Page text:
Along a short stretch of Coxwell Avenue

Upgrades to Coxwell subway station include work on the north side of Strathmore Blvd.  Two murals were created to brighten the hoardings around the construction site.  Both murals are the work of a program called ‘City on the Move – Young Artists in Transit’.  If you use Coxwell subway station you can’t help but see these murals as they are right across the street from the entrance.

below: ‘Today Reassembling Yesterday’ shows people standing within a miniature old East York.  On both sides of the mural is a replica of a Hollinger Bus line ticket.  This bus company was founded in 1921 by John Hollinger and it serviced the growing neighbourhood of East York.  By the time the TTC took it over in 1954, Hollinger had 96 employees and a fleet of 56 buses that traveled twelve routes on such streets as Woodbine, O’Connor and Coxwell.

mural in front of a construction site, the tops of two brick houses are visible behind the fence, a large green crane is working at the site

below: In this mural, five panels are covered with wallpaper of pictures of the past.  Residents, the present day, peel back the layers of the past to reveal their visions and hopes for the future.  On the left, red barns and hay stacks make way for solar panels over fields with bird filled skies.  The next panel is also inspired by agriculture – healthy corn fields and other crops under a layer with horses and stables.  The middle panel puzzles me.  I’m note sure what the pictures on the brown paper represent but birds in a tree are under it.  The fourth panel suggests accessible public transit.  Lastly, cars and trucks make way for rivers to fish in.

A mural of kids peeling away layers of wallpaper with pictures on it.

‘New Revelation, at Coxwell’

a poem by George Elliott Clarke, Poet Laureate of Toronto 2012-15
to accompany the mural at Coxwell station

As wallpaper peels to windowpanes, spy
Grass, insurgent, urging all our future
Is Spring: Sunlight sparks sweat and dream; wind drives
Machines. Thrilled, birds wing and sing so sprightly,
Everyone delights. Blossoms float perfumes.
Branches brandish emerald bouquets. Our lungs
Flood with surging airs, clean as chlorophyll,
Mint-new, mint-tangy, so song is born,
Just by breathing. Wheels become our earthly
Wings, so infant and elder, builder and
Dreamer, can flit – transit – through the city
As public millions that public millions
Uphold, so that the lame, too, can take
The air and wheel down to creek, stream, and lake.
Suddenly glittering, afresh with fish.

The TTC also owns property on the southeast corner of Coxwell and Danforth.  Back in 1915 this facility was built as the Danforth carhouse for the streetcars that ran along the Danforth.  When the Bloor Danforth subway line opened in 1966, these streetcars were retired and the carhouse was converted to handle TTC buses instead.   In 2002 the Danforth carhouse (or Coxwell Barns) was shut down.  Some of the property has been sold off but the TTC still has a presence there.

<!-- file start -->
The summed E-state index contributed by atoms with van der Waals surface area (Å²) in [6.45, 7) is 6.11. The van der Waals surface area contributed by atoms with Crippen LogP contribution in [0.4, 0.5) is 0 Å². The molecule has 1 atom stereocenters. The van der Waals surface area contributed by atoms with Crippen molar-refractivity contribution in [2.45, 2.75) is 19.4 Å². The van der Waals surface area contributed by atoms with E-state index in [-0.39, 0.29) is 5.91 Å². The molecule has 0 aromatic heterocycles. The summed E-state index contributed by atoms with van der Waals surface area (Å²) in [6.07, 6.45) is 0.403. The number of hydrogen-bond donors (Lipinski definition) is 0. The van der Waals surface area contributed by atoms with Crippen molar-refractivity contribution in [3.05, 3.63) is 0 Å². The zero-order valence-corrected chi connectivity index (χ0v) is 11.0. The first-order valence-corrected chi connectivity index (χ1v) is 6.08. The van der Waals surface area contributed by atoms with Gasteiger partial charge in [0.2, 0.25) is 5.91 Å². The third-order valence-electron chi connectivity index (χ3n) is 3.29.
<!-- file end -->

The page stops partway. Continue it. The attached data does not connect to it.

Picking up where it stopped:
below:  Along Coxwell Avenue, south of the Danforth, there is a fence that separates TTC property from the street.  It was a typically drab TTC concrete barrier.  Recently it was painted by a group of volunteers.  The word ‘transition’ now pops out at passersby from a colourful mural designed by Sean Martindale.

Transitions written in block letters in a large geometric mural that matches the grid of the concrete that makes up the fence

close up of the letter N and part of S in the Transitions mural on a TTC fence on Coxwell ave.

Transitions written in block letters in a large geometric mural that matches the grid of the concrete that makes up the fence

If you walk a few more blocks south on Coxwell, you will come to a fence where many butterflies have stopped to rest.

two wood butterfly shapes that have been hand painted by kids and then attached to a chain link fence around a school playground.

They share a fence with a few creative owls wisely made out of recycled materials.  Tin cans, CDs, buttons, bottle tops, corks, paper clips, sunglass lenses, clothes pegs, foil plates, and bits of plastic repurposed.

 

four owls made of recycled goods, foil pie plates, CDs, bottle tops, there feet are wrapped around twigs and they are attached to a chainlink fence

owls made of recycled goods, foil pie plates, CDs, bottle tops, there feet are wrapped around twigs and they are attached to a chainlink fence - two corks for horns

owls made of recycled goods, foil pie plates, CDs, bottle tops, there feet are wrapped around twigs and they are attached to a chainlink fence - also blue buttons for the nose

below: A little red fairy door, home of the Earl Haig gardener.  This past summer there was a project called  Danny’s Urban Fairies.  Fairy doors that were hand crafted by local artists started appearing in stores and parks along Danforth East  (from Jones to Westlake).  Some of the fairy doors remain but many were auctioned off in November to raise money to support the non-profit East End Music Project.

A little red screen door, fairy door, at the base of a tree with two little signs. One sign says Earl Haig gardener and the other says Do not litter.

below: No bows and arrows allowed!

old sign on the exterior wall of a school that says: Playing of golf, hardball, handball, bows and arrows prohibited

 

 

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Comments
  1. icelandpenny says:

    Love all this, I’d been tracking the Transitions mural but missed the art on the wire fence. Big laugh for the “Playing of …” sign!

  2. bobgeor says:

    I’m a glutton for transit history so thanks!

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